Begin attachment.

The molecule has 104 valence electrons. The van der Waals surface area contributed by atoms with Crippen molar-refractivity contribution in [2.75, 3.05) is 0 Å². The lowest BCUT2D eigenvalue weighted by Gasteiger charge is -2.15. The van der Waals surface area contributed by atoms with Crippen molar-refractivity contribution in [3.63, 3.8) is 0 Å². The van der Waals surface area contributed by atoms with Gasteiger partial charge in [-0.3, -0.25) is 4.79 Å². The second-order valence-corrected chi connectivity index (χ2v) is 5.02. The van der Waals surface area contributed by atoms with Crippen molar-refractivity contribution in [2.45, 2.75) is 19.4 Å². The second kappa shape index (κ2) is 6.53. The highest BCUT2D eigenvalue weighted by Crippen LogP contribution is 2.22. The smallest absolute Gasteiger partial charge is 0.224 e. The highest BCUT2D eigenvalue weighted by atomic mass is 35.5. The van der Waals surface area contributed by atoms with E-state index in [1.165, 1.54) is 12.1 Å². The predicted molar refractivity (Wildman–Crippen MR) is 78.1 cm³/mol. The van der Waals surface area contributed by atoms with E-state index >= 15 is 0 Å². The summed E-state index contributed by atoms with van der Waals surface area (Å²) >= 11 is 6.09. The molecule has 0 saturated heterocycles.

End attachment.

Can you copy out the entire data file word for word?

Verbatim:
The molecule has 104 valence electrons. The van der Waals surface area contributed by atoms with Crippen molar-refractivity contribution in [2.75, 3.05) is 0 Å². The lowest BCUT2D eigenvalue weighted by Gasteiger charge is -2.15. The van der Waals surface area contributed by atoms with Crippen molar-refractivity contribution in [3.63, 3.8) is 0 Å². The van der Waals surface area contributed by atoms with Gasteiger partial charge in [-0.3, -0.25) is 4.79 Å². The second-order valence-corrected chi connectivity index (χ2v) is 5.02. The van der Waals surface area contributed by atoms with Crippen molar-refractivity contribution in [2.45, 2.75) is 19.4 Å². The second kappa shape index (κ2) is 6.53. The highest BCUT2D eigenvalue weighted by Crippen LogP contribution is 2.22. The smallest absolute Gasteiger partial charge is 0.224 e. The highest BCUT2D eigenvalue weighted by atomic mass is 35.5. The van der Waals surface area contributed by atoms with E-state index in [1.165, 1.54) is 12.1 Å². The predicted molar refractivity (Wildman–Crippen MR) is 78.1 cm³/mol. The van der Waals surface area contributed by atoms with E-state index >= 15 is 0 Å². The summed E-state index contributed by atoms with van der Waals surface area (Å²) >= 11 is 6.09. The molecule has 0 saturated heterocycles.